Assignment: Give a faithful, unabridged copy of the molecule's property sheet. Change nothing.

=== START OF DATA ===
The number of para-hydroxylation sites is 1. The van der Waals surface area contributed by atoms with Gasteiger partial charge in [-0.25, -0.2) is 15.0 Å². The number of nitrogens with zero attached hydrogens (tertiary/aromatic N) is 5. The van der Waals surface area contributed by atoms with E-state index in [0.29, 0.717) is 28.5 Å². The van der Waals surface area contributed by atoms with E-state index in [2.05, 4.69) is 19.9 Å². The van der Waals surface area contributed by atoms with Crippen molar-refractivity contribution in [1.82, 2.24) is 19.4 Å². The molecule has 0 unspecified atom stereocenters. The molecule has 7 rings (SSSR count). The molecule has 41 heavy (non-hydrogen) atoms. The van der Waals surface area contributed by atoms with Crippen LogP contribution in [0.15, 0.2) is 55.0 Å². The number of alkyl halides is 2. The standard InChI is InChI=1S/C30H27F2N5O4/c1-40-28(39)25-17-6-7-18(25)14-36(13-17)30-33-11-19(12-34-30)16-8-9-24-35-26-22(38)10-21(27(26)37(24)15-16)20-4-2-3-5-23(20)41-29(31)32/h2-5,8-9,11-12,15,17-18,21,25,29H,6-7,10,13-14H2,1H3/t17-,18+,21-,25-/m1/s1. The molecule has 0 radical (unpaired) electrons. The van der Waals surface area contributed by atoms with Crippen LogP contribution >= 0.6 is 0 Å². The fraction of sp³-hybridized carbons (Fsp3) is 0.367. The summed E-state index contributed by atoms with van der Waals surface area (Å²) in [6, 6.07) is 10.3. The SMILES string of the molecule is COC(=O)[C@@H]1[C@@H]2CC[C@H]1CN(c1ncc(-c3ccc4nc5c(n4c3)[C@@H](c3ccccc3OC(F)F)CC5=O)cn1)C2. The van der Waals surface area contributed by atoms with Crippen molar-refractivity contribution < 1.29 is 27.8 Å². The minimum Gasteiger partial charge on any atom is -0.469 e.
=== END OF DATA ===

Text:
The number of para-hydroxylation sites is 1. The van der Waals surface area contributed by atoms with Gasteiger partial charge in [-0.25, -0.2) is 15.0 Å². The number of nitrogens with zero attached hydrogens (tertiary/aromatic N) is 5. The van der Waals surface area contributed by atoms with E-state index in [0.29, 0.717) is 28.5 Å². The van der Waals surface area contributed by atoms with E-state index in [2.05, 4.69) is 19.9 Å². The van der Waals surface area contributed by atoms with Crippen molar-refractivity contribution in [1.82, 2.24) is 19.4 Å². The molecule has 0 unspecified atom stereocenters. The molecule has 7 rings (SSSR count). The molecule has 41 heavy (non-hydrogen) atoms. The van der Waals surface area contributed by atoms with Crippen LogP contribution in [0.15, 0.2) is 55.0 Å². The number of alkyl halides is 2. The standard InChI is InChI=1S/C30H27F2N5O4/c1-40-28(39)25-17-6-7-18(25)14-36(13-17)30-33-11-19(12-34-30)16-8-9-24-35-26-22(38)10-21(27(26)37(24)15-16)20-4-2-3-5-23(20)41-29(31)32/h2-5,8-9,11-12,15,17-18,21,25,29H,6-7,10,13-14H2,1H3/t17-,18+,21-,25-/m1/s1. The molecule has 0 radical (unpaired) electrons. The van der Waals surface area contributed by atoms with Crippen LogP contribution >= 0.6 is 0 Å². The fraction of sp³-hybridized carbons (Fsp3) is 0.367. The summed E-state index contributed by atoms with van der Waals surface area (Å²) in [6, 6.07) is 10.3. The SMILES string of the molecule is COC(=O)[C@@H]1[C@@H]2CC[C@H]1CN(c1ncc(-c3ccc4nc5c(n4c3)[C@@H](c3ccccc3OC(F)F)CC5=O)cn1)C2. The van der Waals surface area contributed by atoms with Crippen molar-refractivity contribution < 1.29 is 27.8 Å². The minimum Gasteiger partial charge on any atom is -0.469 e.